Rope access specialist Skyriders is preparing to install a new coronal capping, with its design in the process of being finalised, for two smokestacks at a mine in Namibia.
The company secured the contract earlier this year, having had previous experience with this client in 2018 when it completed inspections of the operation’s cooling tower and smokestacks in 2018. Based on recent visual inspections, Skyriders was asked to help design and install a new coronal capping, explains Skyriders marketing manager Mike Zinn.
“A coronal capping, often a steel structure, sits at the end of a smokestack to protect the concrete or brick structure from lightning strikes. As smokestacks are often the tallest structures on mining sites, they often get struck by lightning.”
As the coronal capping structures had reached the end of their service life, it was deemed necessary to replace them.
Phase 1 of the project involved the design of a new capping, for which South African consulting engineering firm Nyeleti was subcontracted. The firm is familiar with the site, having assisted Skyriders with the initial inspections at the Namibian operation.
“The new design is similar to the old capping but will be easier to install using rope access. It will be designed to be light enough for us to lift with our rope access systems, but strong enough to withstand the tough conditions it will be exposed to on top of the stack.”
Nyeleti has also been briefed to ensure that the mechanism for bolting the capping onto the smokestack is more stable than that of the old capping, to prevent it from shifting when it is struck by lightning.
The finalised design will be issued to the customer, which will put the fabrication of the capping out to tender to Namibian companies. Once the capping has been fabricated, Skyriders will undertake the installation.
A six-person team of rope access technicians will hoist sections of the capping, which will be bolted together at the top and secured to the smokestack. Three technicians will be based at the top of the smokestack, while the other three will be based on the ground.
The customer has stated that the old capping is adequate for the time being, as it is currently the dry season in Namibia and no thunderstorms are expected.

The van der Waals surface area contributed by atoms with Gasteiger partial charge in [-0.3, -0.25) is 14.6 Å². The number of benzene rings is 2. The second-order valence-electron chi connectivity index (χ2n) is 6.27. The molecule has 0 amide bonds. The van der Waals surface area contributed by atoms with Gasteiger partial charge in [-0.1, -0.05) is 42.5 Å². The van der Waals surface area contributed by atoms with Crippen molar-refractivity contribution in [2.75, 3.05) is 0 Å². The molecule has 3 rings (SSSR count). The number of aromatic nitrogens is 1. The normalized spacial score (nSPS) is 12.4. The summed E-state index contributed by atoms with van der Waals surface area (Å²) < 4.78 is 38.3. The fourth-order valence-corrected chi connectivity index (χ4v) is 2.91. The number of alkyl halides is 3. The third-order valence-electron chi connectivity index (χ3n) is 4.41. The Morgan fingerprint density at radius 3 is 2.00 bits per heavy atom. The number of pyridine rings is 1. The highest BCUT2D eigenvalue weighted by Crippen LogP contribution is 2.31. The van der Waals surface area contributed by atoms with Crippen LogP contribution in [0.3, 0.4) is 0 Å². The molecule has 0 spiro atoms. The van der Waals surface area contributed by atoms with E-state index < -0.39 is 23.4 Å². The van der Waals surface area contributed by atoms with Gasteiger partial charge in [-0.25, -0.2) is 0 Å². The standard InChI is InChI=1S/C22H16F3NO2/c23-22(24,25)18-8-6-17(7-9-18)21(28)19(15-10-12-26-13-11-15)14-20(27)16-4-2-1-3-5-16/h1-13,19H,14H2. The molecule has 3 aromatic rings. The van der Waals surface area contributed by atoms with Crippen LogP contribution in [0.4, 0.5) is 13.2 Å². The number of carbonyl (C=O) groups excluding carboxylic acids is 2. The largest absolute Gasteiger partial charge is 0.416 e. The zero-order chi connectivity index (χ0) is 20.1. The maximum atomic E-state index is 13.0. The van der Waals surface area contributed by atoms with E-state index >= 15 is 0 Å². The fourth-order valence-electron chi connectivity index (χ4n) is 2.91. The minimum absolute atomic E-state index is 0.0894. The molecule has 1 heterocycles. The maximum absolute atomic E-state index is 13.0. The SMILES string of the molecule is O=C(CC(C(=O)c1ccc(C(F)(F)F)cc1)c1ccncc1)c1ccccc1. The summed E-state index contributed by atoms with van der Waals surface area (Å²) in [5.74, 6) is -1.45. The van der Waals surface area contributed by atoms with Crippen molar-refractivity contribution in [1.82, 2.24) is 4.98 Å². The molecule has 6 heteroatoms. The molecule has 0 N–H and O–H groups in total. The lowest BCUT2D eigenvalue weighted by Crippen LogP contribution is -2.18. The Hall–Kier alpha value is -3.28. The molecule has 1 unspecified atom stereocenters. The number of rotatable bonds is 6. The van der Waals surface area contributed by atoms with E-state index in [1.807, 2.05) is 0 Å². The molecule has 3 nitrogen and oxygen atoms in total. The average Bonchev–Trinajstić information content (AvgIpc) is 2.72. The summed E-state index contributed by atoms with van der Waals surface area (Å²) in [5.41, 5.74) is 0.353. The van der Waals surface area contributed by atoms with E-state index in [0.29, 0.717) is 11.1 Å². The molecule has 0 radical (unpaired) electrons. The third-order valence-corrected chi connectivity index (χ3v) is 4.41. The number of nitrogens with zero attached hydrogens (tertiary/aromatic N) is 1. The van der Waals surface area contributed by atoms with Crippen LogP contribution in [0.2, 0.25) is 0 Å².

“The hope is that by early September, before the country’s rainy season starts, we will be able to install the capping, as the restrictions on cross-border travel, owing to the Covid-19 outbreak, are expected to be less stringent than they are now,” says Zinn.
Impact of Pandemic
Having remained operational throughout the local national lockdown, the biggest challenge Skyriders has faced when servicing mining customers is the limitation on the number of people allowed in a vehicle during Level 5.
Zinn explains that the company has only a certain number of company vehicles that have the necessary permits to access customers’ premises. When sending a four-man team to one site, two vehicles were needed, resulting in the company incurring additional operating costs.
“Because many customers had reduced their staff complement, securing the permits for vehicles or extra employees was a massive challenge.”
A small part of the workday is still disrupted because of all the additional paperwork needed to operate during the pandemic, in addition to the sanitising of equipment and vehicles before and after use.
Owing to the nature of some contracts, Skyriders customers understood the use of additional vehicles, despite the extra cost to their account, while others were grateful that Skyriders remained operational during this time by obtaining the necessary permission from government.
After the lull in the second half of April, and early May, as companies prepared to comply with the various health and safety measures required by government, enquiries for Skyriders’ services have started increasing.
“Our industrial and mining customers realise that if production has not stopped, maintenance will inevitably have to take place,” notes Zinn.
He expects Skyriders’ Namibian project to keep the company busy, but points to enquiries from a gold mine in Mali, as well as Botswana diamond producer Debswana Diamond Company, about basic facilities maintenance.
Meanwhile, the advantage of using Skyriders’ rope access services amid the pandemic is the size of its teams, Zinn advances.
“To date, our largest team to work on a project has comprised ten individuals. We also work at height, far away from other contractors or a customer’s employees. Offering a range of services, from welding inspection to concrete repairs, we can safely assist clients during this difficult period using our existing working methods despite the current restrictions,” he comments.